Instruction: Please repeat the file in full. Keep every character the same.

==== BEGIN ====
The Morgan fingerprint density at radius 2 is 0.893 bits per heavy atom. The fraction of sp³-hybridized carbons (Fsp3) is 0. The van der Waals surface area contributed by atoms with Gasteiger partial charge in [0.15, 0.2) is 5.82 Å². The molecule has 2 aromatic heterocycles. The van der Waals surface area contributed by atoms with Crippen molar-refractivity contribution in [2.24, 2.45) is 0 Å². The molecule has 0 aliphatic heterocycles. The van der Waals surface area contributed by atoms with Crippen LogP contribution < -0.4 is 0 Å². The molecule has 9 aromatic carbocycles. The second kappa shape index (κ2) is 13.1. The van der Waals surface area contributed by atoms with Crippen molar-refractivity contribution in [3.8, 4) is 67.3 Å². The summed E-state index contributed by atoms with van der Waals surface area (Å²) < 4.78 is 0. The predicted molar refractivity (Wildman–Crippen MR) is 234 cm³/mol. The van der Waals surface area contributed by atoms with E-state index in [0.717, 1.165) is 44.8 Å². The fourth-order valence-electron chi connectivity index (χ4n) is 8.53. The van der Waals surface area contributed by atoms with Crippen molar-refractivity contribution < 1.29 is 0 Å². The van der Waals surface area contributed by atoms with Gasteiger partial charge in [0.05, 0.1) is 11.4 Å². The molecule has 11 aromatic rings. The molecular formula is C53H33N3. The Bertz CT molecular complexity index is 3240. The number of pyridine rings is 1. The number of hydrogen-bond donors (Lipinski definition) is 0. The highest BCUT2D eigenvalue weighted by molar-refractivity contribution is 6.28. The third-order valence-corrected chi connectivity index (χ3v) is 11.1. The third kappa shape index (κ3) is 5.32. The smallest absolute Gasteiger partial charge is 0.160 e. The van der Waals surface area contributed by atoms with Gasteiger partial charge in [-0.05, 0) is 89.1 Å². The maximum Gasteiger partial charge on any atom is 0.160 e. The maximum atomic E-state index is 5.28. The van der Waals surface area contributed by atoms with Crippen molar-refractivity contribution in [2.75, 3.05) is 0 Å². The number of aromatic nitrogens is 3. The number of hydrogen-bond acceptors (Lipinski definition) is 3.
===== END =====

The Morgan fingerprint density at radius 2 is 0.893 bits per heavy atom. The fraction of sp³-hybridized carbons (Fsp3) is 0. The van der Waals surface area contributed by atoms with Gasteiger partial charge in [0.15, 0.2) is 5.82 Å². The molecule has 2 aromatic heterocycles. The van der Waals surface area contributed by atoms with Crippen molar-refractivity contribution in [2.24, 2.45) is 0 Å². The molecule has 0 aliphatic heterocycles. The van der Waals surface area contributed by atoms with Crippen LogP contribution < -0.4 is 0 Å². The molecule has 9 aromatic carbocycles. The second kappa shape index (κ2) is 13.1. The van der Waals surface area contributed by atoms with Crippen molar-refractivity contribution in [3.8, 4) is 67.3 Å². The summed E-state index contributed by atoms with van der Waals surface area (Å²) < 4.78 is 0. The predicted molar refractivity (Wildman–Crippen MR) is 234 cm³/mol. The van der Waals surface area contributed by atoms with E-state index in [0.717, 1.165) is 44.8 Å². The fourth-order valence-electron chi connectivity index (χ4n) is 8.53. The van der Waals surface area contributed by atoms with Crippen molar-refractivity contribution < 1.29 is 0 Å². The van der Waals surface area contributed by atoms with Gasteiger partial charge in [0.05, 0.1) is 11.4 Å². The molecule has 11 aromatic rings. The molecular formula is C53H33N3. The Bertz CT molecular complexity index is 3240. The number of pyridine rings is 1. The number of hydrogen-bond donors (Lipinski definition) is 0. The highest BCUT2D eigenvalue weighted by molar-refractivity contribution is 6.28. The third-order valence-corrected chi connectivity index (χ3v) is 11.1. The third kappa shape index (κ3) is 5.32. The smallest absolute Gasteiger partial charge is 0.160 e. The van der Waals surface area contributed by atoms with Gasteiger partial charge in [-0.05, 0) is 89.1 Å². The maximum Gasteiger partial charge on any atom is 0.160 e. The maximum atomic E-state index is 5.28. The van der Waals surface area contributed by atoms with Crippen molar-refractivity contribution in [2.75, 3.05) is 0 Å². The number of aromatic nitrogens is 3. The number of hydrogen-bond acceptors (Lipinski definition) is 3.